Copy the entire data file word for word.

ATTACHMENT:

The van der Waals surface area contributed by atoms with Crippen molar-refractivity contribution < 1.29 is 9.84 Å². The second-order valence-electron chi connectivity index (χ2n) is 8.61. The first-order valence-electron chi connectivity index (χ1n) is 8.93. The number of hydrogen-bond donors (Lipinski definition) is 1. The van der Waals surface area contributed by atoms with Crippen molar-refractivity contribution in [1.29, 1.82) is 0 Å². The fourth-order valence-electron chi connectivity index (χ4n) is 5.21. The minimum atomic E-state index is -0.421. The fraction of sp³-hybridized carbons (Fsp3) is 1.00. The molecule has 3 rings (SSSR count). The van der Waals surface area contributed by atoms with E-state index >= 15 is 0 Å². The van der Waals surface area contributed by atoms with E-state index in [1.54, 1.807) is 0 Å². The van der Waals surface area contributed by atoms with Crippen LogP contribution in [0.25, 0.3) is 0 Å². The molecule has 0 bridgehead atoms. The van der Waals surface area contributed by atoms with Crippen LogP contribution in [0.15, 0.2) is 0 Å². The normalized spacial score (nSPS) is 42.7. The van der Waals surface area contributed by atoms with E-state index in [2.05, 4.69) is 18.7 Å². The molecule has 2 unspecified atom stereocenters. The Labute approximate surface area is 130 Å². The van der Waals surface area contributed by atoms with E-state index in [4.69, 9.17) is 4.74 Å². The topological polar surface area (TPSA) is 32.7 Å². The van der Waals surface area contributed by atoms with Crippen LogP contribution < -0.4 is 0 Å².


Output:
The van der Waals surface area contributed by atoms with Crippen molar-refractivity contribution < 1.29 is 9.84 Å². The second-order valence-electron chi connectivity index (χ2n) is 8.61. The first-order valence-electron chi connectivity index (χ1n) is 8.93. The number of hydrogen-bond donors (Lipinski definition) is 1. The van der Waals surface area contributed by atoms with Crippen molar-refractivity contribution in [1.29, 1.82) is 0 Å². The fourth-order valence-electron chi connectivity index (χ4n) is 5.21. The minimum atomic E-state index is -0.421. The fraction of sp³-hybridized carbons (Fsp3) is 1.00. The molecule has 3 rings (SSSR count). The van der Waals surface area contributed by atoms with E-state index >= 15 is 0 Å². The van der Waals surface area contributed by atoms with E-state index in [1.54, 1.807) is 0 Å². The van der Waals surface area contributed by atoms with Crippen LogP contribution in [0.25, 0.3) is 0 Å². The molecule has 0 bridgehead atoms. The van der Waals surface area contributed by atoms with Crippen LogP contribution in [0.15, 0.2) is 0 Å². The normalized spacial score (nSPS) is 42.7. The van der Waals surface area contributed by atoms with E-state index in [2.05, 4.69) is 18.7 Å². The molecule has 2 unspecified atom stereocenters. The Labute approximate surface area is 130 Å². The van der Waals surface area contributed by atoms with E-state index in [4.69, 9.17) is 4.74 Å². The topological polar surface area (TPSA) is 32.7 Å². The van der Waals surface area contributed by atoms with Crippen LogP contribution < -0.4 is 0 Å².